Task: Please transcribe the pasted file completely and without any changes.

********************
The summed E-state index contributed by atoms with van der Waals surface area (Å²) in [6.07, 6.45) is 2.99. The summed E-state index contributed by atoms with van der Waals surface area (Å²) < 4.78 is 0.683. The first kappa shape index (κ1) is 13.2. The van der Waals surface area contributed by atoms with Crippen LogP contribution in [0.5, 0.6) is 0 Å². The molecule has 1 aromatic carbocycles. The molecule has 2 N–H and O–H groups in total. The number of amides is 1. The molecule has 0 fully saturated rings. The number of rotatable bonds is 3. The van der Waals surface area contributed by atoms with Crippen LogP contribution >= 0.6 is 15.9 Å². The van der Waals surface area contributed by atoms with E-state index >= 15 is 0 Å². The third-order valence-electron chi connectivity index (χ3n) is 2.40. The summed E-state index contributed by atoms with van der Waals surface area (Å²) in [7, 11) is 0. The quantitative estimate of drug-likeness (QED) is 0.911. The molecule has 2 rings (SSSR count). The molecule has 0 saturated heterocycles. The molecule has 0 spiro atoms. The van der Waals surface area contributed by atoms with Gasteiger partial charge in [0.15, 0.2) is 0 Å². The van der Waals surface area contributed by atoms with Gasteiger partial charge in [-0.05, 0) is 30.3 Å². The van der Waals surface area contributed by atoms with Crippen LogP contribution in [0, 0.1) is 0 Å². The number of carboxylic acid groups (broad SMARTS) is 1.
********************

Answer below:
The summed E-state index contributed by atoms with van der Waals surface area (Å²) in [6.07, 6.45) is 2.99. The summed E-state index contributed by atoms with van der Waals surface area (Å²) < 4.78 is 0.683. The first kappa shape index (κ1) is 13.2. The van der Waals surface area contributed by atoms with Crippen LogP contribution in [0.5, 0.6) is 0 Å². The molecule has 1 aromatic carbocycles. The molecule has 2 N–H and O–H groups in total. The number of amides is 1. The molecule has 0 fully saturated rings. The number of rotatable bonds is 3. The van der Waals surface area contributed by atoms with Crippen LogP contribution >= 0.6 is 15.9 Å². The van der Waals surface area contributed by atoms with E-state index >= 15 is 0 Å². The third-order valence-electron chi connectivity index (χ3n) is 2.40. The summed E-state index contributed by atoms with van der Waals surface area (Å²) in [7, 11) is 0. The quantitative estimate of drug-likeness (QED) is 0.911. The molecule has 2 rings (SSSR count). The molecule has 0 saturated heterocycles. The molecule has 0 spiro atoms. The van der Waals surface area contributed by atoms with Gasteiger partial charge in [0.15, 0.2) is 0 Å². The van der Waals surface area contributed by atoms with Gasteiger partial charge in [-0.05, 0) is 30.3 Å². The van der Waals surface area contributed by atoms with Crippen LogP contribution in [0, 0.1) is 0 Å². The number of carboxylic acid groups (broad SMARTS) is 1.